REVIEW | Despite one little gripe, could this new Toyota Corolla be the best one yet?


• New Corolla launched earlier in 2020.

• Corolla range now consist of three models.

• Corolla XR 2.0 manual retails for R420 500.

Toyota South Africa launched its new, twelfth-generation Corolla in South Africa under the cloud of lockdown. While the sedated aura under which the country now operates still hangs heavy in the air, the Corolla's arrival undoubtedly lifted the spirits.

And with good reason! The Corolla has been a part of the South African automotive scene since the 1970s and has carved out a unique following for itself. At one point, it was the first-choice vehicle when you were in the market for a new family car and automakers would try and replicate the Corolla's recipe - with varying degrees of success.

As with all preceding generations, Toyota again sets new standards in the Corolla's segment. And despite many of its rivals having pulled out of the market, there is no denying that the Corolla managed to raise the bar.

Toyota Corolla XR

2020 Toyota Corolla XR - Image: Wheels24 / Charlen Raymond

New, fresh design

In 2019, Toyota brought its new Corolla hatchback to our market. The car attracted attention with the new design Toyota headed in, as sharp and edgy lines dominated the body. While not as dynamic-looking as the hatchback, the Corolla sedan does its part to continue with the design language introduced on the hatch.

SEE: Here are a couple of rivals the new Toyota Corolla sedan has to take on in SA

At the front, the grille takes centre stage and impresses with black finishing around it. The lights, too, have a sharp design about them, and the daytime-running LEDs add a nice touch to it. These LEDs reach inward towards the Toyota badge. At the rear, a subtle lip hides underneath the black bumper, with the tip of the exhaust also visible when you make a real attempt of finding it.

A set of 18-inch tyres complete the looks, and in the boot you'll find a space-saving spare wheel.

Toyota Corolla XR

2020 Toyota Corolla XR - Image: Wheels24 / Charlen Raymond

Interior and features

Our test unit is the 2.0 XR manual model and retails for a respectable R420 500. While the price may come as a shock at first, one's opinion on the car changes once you consider the overall package.

For starters, the seats – with their unique design – is covered in both cloth and leather, and features electric adjustment. Keyless entry and -start is standard, so too is adaptive cruise control, all-round electric windows, multifunction steering wheel, an onboard trip computer, and a rear-view camera.

READ: Toyota launches new Corolla in SA - Why it took so long for the car to be introduced

The overall layout of the interior is clean and uncluttered, and navigating through the dials and buttons is an easy task. The screen atop the dashboard features touch technology, and the buttons on either side of it ease usability. Satellite navigation is not standard, but the system is compatible with Android Auto and Apple CarPlay.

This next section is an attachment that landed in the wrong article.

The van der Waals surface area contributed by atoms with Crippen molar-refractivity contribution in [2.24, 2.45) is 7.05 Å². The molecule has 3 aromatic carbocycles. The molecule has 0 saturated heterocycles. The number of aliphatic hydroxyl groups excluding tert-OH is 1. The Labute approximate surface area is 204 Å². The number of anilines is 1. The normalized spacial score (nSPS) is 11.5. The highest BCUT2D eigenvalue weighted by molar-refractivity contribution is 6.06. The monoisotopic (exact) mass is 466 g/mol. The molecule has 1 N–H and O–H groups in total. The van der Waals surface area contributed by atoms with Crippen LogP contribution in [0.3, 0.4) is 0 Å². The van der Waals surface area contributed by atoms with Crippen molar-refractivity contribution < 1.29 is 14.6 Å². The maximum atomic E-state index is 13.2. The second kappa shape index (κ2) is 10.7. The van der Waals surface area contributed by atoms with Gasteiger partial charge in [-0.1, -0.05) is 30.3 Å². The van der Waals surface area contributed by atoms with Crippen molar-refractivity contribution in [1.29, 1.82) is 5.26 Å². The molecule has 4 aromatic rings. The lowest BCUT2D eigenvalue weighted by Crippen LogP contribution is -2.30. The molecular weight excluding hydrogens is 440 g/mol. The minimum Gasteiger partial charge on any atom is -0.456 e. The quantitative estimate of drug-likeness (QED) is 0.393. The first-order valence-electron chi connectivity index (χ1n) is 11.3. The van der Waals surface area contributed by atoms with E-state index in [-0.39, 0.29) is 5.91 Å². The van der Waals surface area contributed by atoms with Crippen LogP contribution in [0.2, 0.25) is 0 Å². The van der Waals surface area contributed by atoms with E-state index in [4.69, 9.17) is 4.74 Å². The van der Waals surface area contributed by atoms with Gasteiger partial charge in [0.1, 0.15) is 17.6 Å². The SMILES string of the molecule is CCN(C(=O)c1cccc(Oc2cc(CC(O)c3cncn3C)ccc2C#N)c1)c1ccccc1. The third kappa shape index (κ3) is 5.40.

Build quality on the new Corolla is damn near impeccable, but a kink in the car's armour came to the fore. The console between the front seats is not as sturdy as initially perceived. Pushing against it with the left knee (if you're the driver) will see it move by a considerable margin. On a Toyota, especially, the Corolla, one does not expect things to be loose-fitting. And while we know that not everything is perfect, this was the last thing we expected to be awry on a Corolla.

Toyota Corolla XR

2020 Toyota Corolla XR (MotorPress)

Comfortable ride quality

Two engines are available on the Corolla range, including the 2.0-litre found in the two Corolla XR models. This engine produces 125kW and 200Nm and is mated to a six-speed manual gearbox that sends power to the front wheels. The other gearbox available is a CVT (Continuously Variable Transmission).

The Corolla was not built for outright speed, but instead for open-road cruising and conquering the daily commute between points A and B. The car exceeds in its task and conjures a decent ride quality in any condition. The six-speed gearbox cogs over without trouble, and there is a sturdy feel to the throw-action. Acceleration and reaching speeds are gradual processes rather than a sprint, but one soon comes to appreciate the Corolla for what it is.

Toyota claims an economy of 6.5-litres/100km, which translates to 769km on the 50L fuel tank.

In summary

Toyota has genuinely managed to produce another quality product. And bar the iffy console between the front seats, everything else is way above par. That will go a long way in ensuring returning, and new customers will sign on the all-important dotted line.

The Corolla is the new benchmark in its segment. If Toyota had made it any better, it would have traversed into the next segment.

This twelfth-generation Corolla is a good car and will continue to be the standard-bearer for the next few years.

Toyota Corolla XR

2020 Toyota Corolla XR - Image: Wheels24 / Charlen Raymond.

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